The long-term objectives of this research are to characterize the extracellular matrix (ECM) components of the lamina cribrosa, the unique connective tissue that maintains the exit pathways for the axons of the optic nerve, and to determine the role these components play in the optic nerve degeneration characteristic of primary open-angle glaucoma. This research seeks to gather further evidence of individual, age-related, and/or racial differences in the lamina cribrosa that are relevant to glaucoma development. Optic nerve heads from enucleated, human eyes will be used to pursue the following Specific Aims: (1) Determine if there are differences in the connective tissue area and in the relative composition, distribution, and amount of ECM macromolecular components in the lamina cribrosa of the optic nerve head of normal blacks and whites and age-matched glaucomatous eyes; (2) characterize ultrastructurally and immunocytochemically the elastin and microfibrillar components of ECM in normal, aging, and glaucomatous human lamina cribrosa; (3) using cytochemical and immunocytochemical staining, characterize the proteoglycan composition and distribution in the ECM of the human optic nerve head as a function of age, race, and in glaucoma; (4) determine whether degradative enzymes such as metalloproteases and elastases contribute to normal aging and to the glaucomatous process in the human optic nerve head; (5) using in situ hybridization techniques, determine if the changes in the ECM components of the optic nerve head of normal, aging, and glaucomatous eyes are due to changes in the expression of specific mRNAs for ECM macromolecules and degradative enzymes; (6) and determine if mechanical and hydrostatic forces, applied in vitro to cell cultures from the lamina cribrosa, alter the gene expression, biosynthesis, and degradation of ECM macromolecules. By working on individual optic nerve heads, the normal age-related changes in the connective tissue, will be documented and compared between races, with glaucomatous tissue, and with other optic nerve degenerations. To characterize the composition, distribution, and turnover of ECM macromolecules and associated enzymes, techniques such as immmunocytochemistry, morphometry, electron microscopy, zymography, immunoprecipitation, in situ hybridization, Northern and dot blot analysis, and tissue culture will be used. These studies will lead to an understanding of the lamina cribrosa as a specialized connective tissue, help explain the biomechanical properties of the tissue and how it changes with age, and contribute to knowledge of underlying changes, and perhaps the etiology, of the glaucomatous process in the optic nerve head.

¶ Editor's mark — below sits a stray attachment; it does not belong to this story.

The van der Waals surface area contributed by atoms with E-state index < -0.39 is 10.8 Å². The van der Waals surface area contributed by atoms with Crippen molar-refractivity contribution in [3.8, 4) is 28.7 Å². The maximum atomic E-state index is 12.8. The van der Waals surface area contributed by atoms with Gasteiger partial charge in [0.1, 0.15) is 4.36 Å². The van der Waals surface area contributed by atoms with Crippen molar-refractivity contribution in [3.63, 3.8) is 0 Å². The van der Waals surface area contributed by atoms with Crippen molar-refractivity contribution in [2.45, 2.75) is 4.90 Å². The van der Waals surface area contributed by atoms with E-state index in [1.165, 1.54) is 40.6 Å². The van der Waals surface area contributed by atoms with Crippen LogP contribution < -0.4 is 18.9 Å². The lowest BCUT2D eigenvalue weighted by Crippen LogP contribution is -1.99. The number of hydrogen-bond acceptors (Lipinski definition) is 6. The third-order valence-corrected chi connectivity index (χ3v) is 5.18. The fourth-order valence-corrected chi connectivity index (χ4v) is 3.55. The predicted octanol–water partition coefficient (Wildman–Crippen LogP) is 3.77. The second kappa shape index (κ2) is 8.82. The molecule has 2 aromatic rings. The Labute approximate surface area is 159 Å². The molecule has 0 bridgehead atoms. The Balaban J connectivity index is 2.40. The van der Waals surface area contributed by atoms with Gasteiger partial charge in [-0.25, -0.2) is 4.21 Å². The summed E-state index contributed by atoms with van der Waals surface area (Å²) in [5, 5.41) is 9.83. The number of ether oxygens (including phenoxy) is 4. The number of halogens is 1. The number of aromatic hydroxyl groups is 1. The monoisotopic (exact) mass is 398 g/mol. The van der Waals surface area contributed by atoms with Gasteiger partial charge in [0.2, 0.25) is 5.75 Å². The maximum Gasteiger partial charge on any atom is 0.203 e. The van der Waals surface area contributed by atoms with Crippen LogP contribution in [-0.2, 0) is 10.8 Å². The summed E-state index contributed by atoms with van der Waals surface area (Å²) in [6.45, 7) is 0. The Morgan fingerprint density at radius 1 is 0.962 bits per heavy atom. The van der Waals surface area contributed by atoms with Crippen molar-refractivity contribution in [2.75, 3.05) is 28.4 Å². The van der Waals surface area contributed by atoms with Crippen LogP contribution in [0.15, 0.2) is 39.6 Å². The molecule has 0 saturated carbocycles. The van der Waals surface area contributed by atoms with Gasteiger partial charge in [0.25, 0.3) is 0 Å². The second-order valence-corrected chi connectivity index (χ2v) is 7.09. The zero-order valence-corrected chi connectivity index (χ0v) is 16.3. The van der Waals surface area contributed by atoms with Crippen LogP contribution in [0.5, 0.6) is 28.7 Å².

National Institute of Health (NIH)
National Eye Institute (NEI)
Research Project (R01)
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Visual Sciences A Study Section (VISA)
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Schepens Eye Research Institute
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Chen, Lin; Lukas, Thomas J; Hernandez, M Rosario (2009) Hydrostatic pressure-dependent changes in cyclic AMP signaling in optic nerve head astrocytes from Caucasian and African American donors. Mol Vis 15:1664-72
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